All-oral combination of ledipasvir, vedroprevir, tegobuvir, and ribavirin in treatment-naïve patients with genotype 1 HCV infection

Authors


  • This trial was supported by Gilead Sciences, Inc.

  • Potential conflict of interest: Dr. Herring received grants from Gilead. Dr. Pol consults for and received grants and lecture fees from Bristol-Myers Squibb, Gilead, Roche, and MSD. He consults for and received lecture fees from Boehringer Ingelheim, Tibotec, Vertex, Novartis, Abbott/AbbVie, Sanofi, and GlaxoSmithKline. Dr. Rodriguez-Torres consults for and received grants from Akros, Bristol-Myers Squibb, Genentech, Hoffman-La Roche, Inhibitex, Merck, Pharmasset, Santaris, and Vertex. She consults for Janssen. She received grants from Abbott, Anadys, Beckman, Boehringer Ingelheim, Gilead, GlaxoSmithKline, Human Genome Sciences, Idenix, Idera, Johnson & Johnson, Mochida, Novartis, Pfizer, Scynexis, Siemens, and Zymogenetics. Dr. Pang owns stock in and is employed by Gilead. Dr. McHutchison owns stock in and is employed by Gilead. Dr. Brainard owns stock in and is employed by Gilead. Dr. Trenkle owns stock in and is employed by Gilead. Dr. Subramanian owns stock in and is employed by Gilead. Dr. Massetto owns stock in and is employed by Gilead. Dr. Mo is employed by Gilead. Dr. Shiffman advises, is on the speakers' bureau for, and received grants from Gilead, Merck, and Roche/Genentech. He advises, consults for, and is on the speakers' bureau for Janssen. He advises and received grants from Achillion, Bristol-Myers Squibb, Boehringer Ingelheim, Globeimmune, and Novartis. He advises and is on the speakers' bureau for Bayer, Salix, and Vertex. He advises and consults for Gen-Probe and GlaxoSmithKline. He received grants from AbbVie, Beckman-Colter, Idenix, Intercept, Lumena, and Mochida. Dr. Lawitz advises, is on the speakers' bureau for, and received grants from Merck and Vertex. He is on the speakers' bureau for and received grants from Gilead and GlaxoSmithKline. He advises and received grants from AbbVie, Achillion, Idenix, Janssen, Novartis, and Santaris. He advises BioCryst, Biotica, Enanta, and Theravance. He is on the speakers' bureau for Kadmon. He received grants from Boehringer Ingelheim, Bristol-Myers Squibb, Intercept, Medtronic, Presidio, and Roche. Dr. Wyles consults for and received grants from Gilead, AbbVie, and Bristol-Myers Squibb. He received grants from Vertex and Janssen. Dr. Habersetzer consults for and advises Gilead. He consults for Transgene and Boehringer Ingelheim. Dr. Zhu is employed by and owns stock in Gilead. Dr. Kanwar is employed by and owns stock in Gilead. Dr. Sulkowski consults for and received grants from Gilead, Merck, AbbVie, Bristol-Myers Squibb, Boehringer Ingelheim, Janssen, Vertex, and Idenix. He consults for Pfizer.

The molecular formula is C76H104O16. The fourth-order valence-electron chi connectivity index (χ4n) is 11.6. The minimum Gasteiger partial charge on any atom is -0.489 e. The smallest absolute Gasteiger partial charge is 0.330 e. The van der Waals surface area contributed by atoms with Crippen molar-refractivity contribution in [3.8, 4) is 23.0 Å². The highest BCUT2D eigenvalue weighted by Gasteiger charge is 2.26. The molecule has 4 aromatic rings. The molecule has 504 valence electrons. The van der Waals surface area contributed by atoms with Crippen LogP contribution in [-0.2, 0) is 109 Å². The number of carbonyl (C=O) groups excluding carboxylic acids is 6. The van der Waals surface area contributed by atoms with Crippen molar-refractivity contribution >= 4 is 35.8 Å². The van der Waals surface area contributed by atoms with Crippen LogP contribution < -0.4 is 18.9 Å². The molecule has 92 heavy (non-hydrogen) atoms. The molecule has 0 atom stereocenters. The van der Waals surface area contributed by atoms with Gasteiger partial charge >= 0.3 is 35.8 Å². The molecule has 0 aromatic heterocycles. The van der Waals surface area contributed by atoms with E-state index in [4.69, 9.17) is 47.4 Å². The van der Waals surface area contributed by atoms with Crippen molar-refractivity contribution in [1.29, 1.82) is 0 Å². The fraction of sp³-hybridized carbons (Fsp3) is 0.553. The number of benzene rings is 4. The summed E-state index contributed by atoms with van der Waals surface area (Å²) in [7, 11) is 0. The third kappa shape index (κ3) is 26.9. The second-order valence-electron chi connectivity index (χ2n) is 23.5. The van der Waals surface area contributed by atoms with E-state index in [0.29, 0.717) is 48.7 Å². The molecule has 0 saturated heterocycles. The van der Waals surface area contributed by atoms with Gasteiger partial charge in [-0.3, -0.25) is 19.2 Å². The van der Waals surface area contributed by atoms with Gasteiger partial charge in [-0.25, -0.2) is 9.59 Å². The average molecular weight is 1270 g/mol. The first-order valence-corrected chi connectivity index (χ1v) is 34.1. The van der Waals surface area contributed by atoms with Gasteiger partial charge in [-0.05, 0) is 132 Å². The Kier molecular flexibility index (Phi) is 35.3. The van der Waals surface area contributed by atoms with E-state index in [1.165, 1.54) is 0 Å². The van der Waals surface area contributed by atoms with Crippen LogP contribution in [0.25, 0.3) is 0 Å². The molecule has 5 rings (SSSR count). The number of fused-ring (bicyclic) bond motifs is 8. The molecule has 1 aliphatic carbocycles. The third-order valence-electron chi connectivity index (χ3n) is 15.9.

Abstract

This phase II trial assessed the efficacy and safety of a combination regimen of the nonstructural protein (NS)5A inhibitor ledipasvir (LDV), NS3 protease inhibitor vedroprevir (VDV), non-nucleoside NS5B inhibitor tegobuvir (TGV), and ribavirin (RBV) in treatment-naïve patients with chronic hepatitis C virus (HCV) genotype 1 without cirrhosis. Patients were randomized 1:2 to LDV 30 mg once daily (QD; Arm 1; n = 46) or LDV 90 mg QD (Arm 2; n = 94); patients in both arms also received VDV 200 mg QD, TGV 30 mg twice-daily, and RBV 1,000-1,200 mg/day. Patients in Arm 2 with vRVR, defined as HCV RNA below the lower limit of quantification (LLOQ) from treatment weeks 2 to 10, were randomized 1:1 to stop treatment at 12 weeks or continue for 24 weeks. Sustained virologic response 12 weeks after treatment (SVR12) was higher in patients receiving 90 mg of LDV for 24 weeks (63%), compared with LDV 90 mg for 12 weeks (54%) and LDV 30 mg for 24 weeks (48%). In patients with very rapid virologic response (vRVR) in Arm 2, SVR12 was achieved by 68% and 81% of patients treated for 12 and 24 weeks, respectively. Virologic breakthrough was more common in patients with HCV genotype 1a and was associated with resistance-associated variants for all three direct-acting antiviral agents (DAAs); however, in all but 1 patient who relapsed, resistance-associated variants directed against only one or two of the DAAs were detected. The most common adverse events were fatigue, headache, nausea, rash, and diarrhea. Conclusion: In patients with HCV genotype 1, an interferon-free regimen containing LDV/VDV/TGV/RBV was well tolerated and led to SVR12 in up to 63% of patients. LDV 90 mg is currently being investigated in combination with the nucleotide polymerase inhibitor, sofosbuvir. (Hepatology 2014;60:56–64)

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